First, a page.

|Football Association of Ireland's chief executive John Delaney (Photo: Irish Voice)|
John Delaney’s face was beaming out at us from the Sky Sports satellite on Tuesday morning, a timely appearance on our screens by the FAI chief executive ahead of Friday’s crucial World Cup qualifier in Sweden.
The most powerful man in Irish football, and he is just that, wasn’t actually in the country when the results of a week-long behind the scenes documentary were broadcast on Sky Sports News.
Just as the closing credits on the exclusive interview were rolling, John was probably getting out of his bed in a Washington hotel and getting ready to meet another powerful man.
Barack Obama is, as far as I know, a bit of a basketball fan, but you can bet your bottom dollar that he will a fully paid up member of the Green Army by the time JD is finished with him.
The Irish soccer boss was in the White House on Tuesday for the traditional shamrock ceremony that marks the St. Patrick’s Day celebrations in the U.S. every year.
He was there with our Taoiseach (Prime Minister) Enda Kenny and the Labor Party leader Eamon Gilmore, there to celebrate Ireland and the Irish with the head of a country who makes a difference to our economic plight.
It’s unlikely that international football was too high on Kenny’s agenda when he got to shoot the breeze with Moneygall’s favorite son. Topics like the undocumented and the problems facing the illegal Irish in America were far more likely to dominate that conversation and far more important.
But soccer, as you like to call it, may well have surfaced in the general chit-chat. John himself told us last week that he hoped to get a few words with President Obama during his time as an invited guest in the big house.
So hopefully he will have asked your top man for some help this coming Friday -- in between organizing two possible games for the Irish team in New York and Boston this summer.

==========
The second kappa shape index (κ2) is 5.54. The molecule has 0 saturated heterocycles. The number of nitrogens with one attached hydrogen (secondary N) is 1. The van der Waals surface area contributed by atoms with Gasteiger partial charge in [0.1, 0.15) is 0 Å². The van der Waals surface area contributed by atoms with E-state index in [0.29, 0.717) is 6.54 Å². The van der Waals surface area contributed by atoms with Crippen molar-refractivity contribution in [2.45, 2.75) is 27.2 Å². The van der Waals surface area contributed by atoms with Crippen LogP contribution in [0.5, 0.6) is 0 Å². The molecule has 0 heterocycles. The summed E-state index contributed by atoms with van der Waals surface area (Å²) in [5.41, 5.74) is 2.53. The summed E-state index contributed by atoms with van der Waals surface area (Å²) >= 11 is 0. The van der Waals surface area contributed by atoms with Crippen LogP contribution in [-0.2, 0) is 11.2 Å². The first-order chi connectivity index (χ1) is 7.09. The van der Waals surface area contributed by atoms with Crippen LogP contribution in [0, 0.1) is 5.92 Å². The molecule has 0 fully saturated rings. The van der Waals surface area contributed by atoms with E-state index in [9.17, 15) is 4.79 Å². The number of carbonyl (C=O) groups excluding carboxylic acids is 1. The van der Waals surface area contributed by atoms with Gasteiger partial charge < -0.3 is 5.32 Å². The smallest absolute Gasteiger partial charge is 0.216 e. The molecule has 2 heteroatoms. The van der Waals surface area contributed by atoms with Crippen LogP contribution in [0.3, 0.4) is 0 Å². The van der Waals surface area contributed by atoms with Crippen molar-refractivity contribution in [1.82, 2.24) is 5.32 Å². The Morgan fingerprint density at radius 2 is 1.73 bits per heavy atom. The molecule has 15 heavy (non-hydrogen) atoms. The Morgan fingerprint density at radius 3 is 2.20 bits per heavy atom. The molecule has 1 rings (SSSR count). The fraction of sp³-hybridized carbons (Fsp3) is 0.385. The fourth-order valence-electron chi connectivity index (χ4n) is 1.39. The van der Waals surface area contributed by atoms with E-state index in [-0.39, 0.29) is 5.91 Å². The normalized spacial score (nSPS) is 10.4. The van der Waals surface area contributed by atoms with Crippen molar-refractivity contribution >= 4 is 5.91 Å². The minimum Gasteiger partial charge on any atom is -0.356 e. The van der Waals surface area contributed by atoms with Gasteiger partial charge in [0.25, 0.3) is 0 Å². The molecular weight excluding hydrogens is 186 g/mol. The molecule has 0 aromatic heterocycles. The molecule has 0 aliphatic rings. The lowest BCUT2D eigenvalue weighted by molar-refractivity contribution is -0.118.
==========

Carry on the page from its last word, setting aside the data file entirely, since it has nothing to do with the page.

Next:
We need help, lots of it. In fact Ireland and the Irish are going to need all the assistance and all the luck we can get ahead of the World Cup qualifier in Stockholm, the latest defining game of the Giovanni Trapattoni era.
Even Delaney would acknowledge that, I’m sure, if President Obama asks about the game that will make or break our hopes of getting to Brazil for the 2014 World Cup finals.
To get to Rio we have to get a result in Stockholm. That’s a fact.
To get a result in Stockholm we have to keep Zlatan Ibrahimovic quiet. And that, pun intended, is a very tall order.
The Swedish superstar, now David Beckham’s teammate at Paris St. Germain, is everything you need in a world class sportsman.
He has huge strength, a massive physique, speed to burn and he has that one talent that sets the truly great strikers apart – arrogance.
Off the field, Ibrahimovic is known as a bit of a difficult character and a man who tolerates little that is not of his own liking. On the field, he is a giant of modern day football and a truly great footballer.
We’ve never had a front player of his like. Robbie Keane -- and the regular reader of this page will know that I am his biggest fan -- is a striker who will always score goals for his country given half a chance, but he can’t dominate games or defenses like Ibrahimovic can.
That’s why the Swede has Barcelona as one of the clubs on his CV, along with Inter and AC Milan, Ajax and Juventus.
Unlike Robbie in his brief time with Inter, Zlatan made a big impression in Serie A, one that Trapattoni knows only too well from his own footballing history.
The pair of them have clashed before as well. Ibrahimovic scored against Trap’s Italy at the 2004 European Championships in Portugal and was part of the Swedish team whose “questionable” draw with Denmark in their final group game put the Italians out and still irks Trapattoni to this day.
Trap told the Irish media just last week that he has unfinished business with Ibrahimovic. In any other language that means he wants revenge against the Swede in Stockholm’s new and wonderfully named Friend’s Arena.
Whatever about Trap’s unfinished business with him, the great Ibrahimovic certainly has the ability to finish Trap’s time with Ireland this coming weekend.